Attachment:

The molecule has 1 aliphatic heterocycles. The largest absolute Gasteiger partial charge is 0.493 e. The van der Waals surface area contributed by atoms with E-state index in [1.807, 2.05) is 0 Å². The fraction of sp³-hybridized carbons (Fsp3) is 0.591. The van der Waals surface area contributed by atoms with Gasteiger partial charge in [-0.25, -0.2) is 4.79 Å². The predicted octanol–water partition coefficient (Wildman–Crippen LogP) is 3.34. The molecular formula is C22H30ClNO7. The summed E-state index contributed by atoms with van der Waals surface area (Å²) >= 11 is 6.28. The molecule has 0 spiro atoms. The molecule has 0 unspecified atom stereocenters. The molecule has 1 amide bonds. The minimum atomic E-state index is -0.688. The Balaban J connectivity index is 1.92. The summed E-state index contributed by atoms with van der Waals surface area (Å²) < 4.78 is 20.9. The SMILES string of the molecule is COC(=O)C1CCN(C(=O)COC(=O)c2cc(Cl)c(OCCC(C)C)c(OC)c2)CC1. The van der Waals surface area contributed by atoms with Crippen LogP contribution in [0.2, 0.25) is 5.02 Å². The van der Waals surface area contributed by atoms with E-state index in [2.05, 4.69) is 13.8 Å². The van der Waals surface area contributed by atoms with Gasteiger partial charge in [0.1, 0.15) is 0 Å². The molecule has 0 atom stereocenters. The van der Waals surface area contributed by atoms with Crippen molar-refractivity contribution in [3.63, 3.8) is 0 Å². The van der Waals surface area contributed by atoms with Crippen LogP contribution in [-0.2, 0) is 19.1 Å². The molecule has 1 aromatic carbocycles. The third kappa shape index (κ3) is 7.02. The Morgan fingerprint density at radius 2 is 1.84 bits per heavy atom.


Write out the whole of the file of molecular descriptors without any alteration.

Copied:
The molecule has 1 aliphatic heterocycles. The largest absolute Gasteiger partial charge is 0.493 e. The van der Waals surface area contributed by atoms with E-state index in [1.807, 2.05) is 0 Å². The fraction of sp³-hybridized carbons (Fsp3) is 0.591. The van der Waals surface area contributed by atoms with Gasteiger partial charge in [-0.25, -0.2) is 4.79 Å². The predicted octanol–water partition coefficient (Wildman–Crippen LogP) is 3.34. The molecular formula is C22H30ClNO7. The summed E-state index contributed by atoms with van der Waals surface area (Å²) >= 11 is 6.28. The molecule has 0 spiro atoms. The molecule has 0 unspecified atom stereocenters. The molecule has 1 amide bonds. The minimum atomic E-state index is -0.688. The Balaban J connectivity index is 1.92. The summed E-state index contributed by atoms with van der Waals surface area (Å²) < 4.78 is 20.9. The SMILES string of the molecule is COC(=O)C1CCN(C(=O)COC(=O)c2cc(Cl)c(OCCC(C)C)c(OC)c2)CC1. The van der Waals surface area contributed by atoms with Crippen LogP contribution in [0.2, 0.25) is 5.02 Å². The van der Waals surface area contributed by atoms with E-state index in [2.05, 4.69) is 13.8 Å². The van der Waals surface area contributed by atoms with Gasteiger partial charge in [0.1, 0.15) is 0 Å². The molecule has 0 atom stereocenters. The van der Waals surface area contributed by atoms with Crippen molar-refractivity contribution in [3.63, 3.8) is 0 Å². The van der Waals surface area contributed by atoms with Crippen LogP contribution in [-0.2, 0) is 19.1 Å². The molecule has 1 aromatic carbocycles. The third kappa shape index (κ3) is 7.02. The Morgan fingerprint density at radius 2 is 1.84 bits per heavy atom.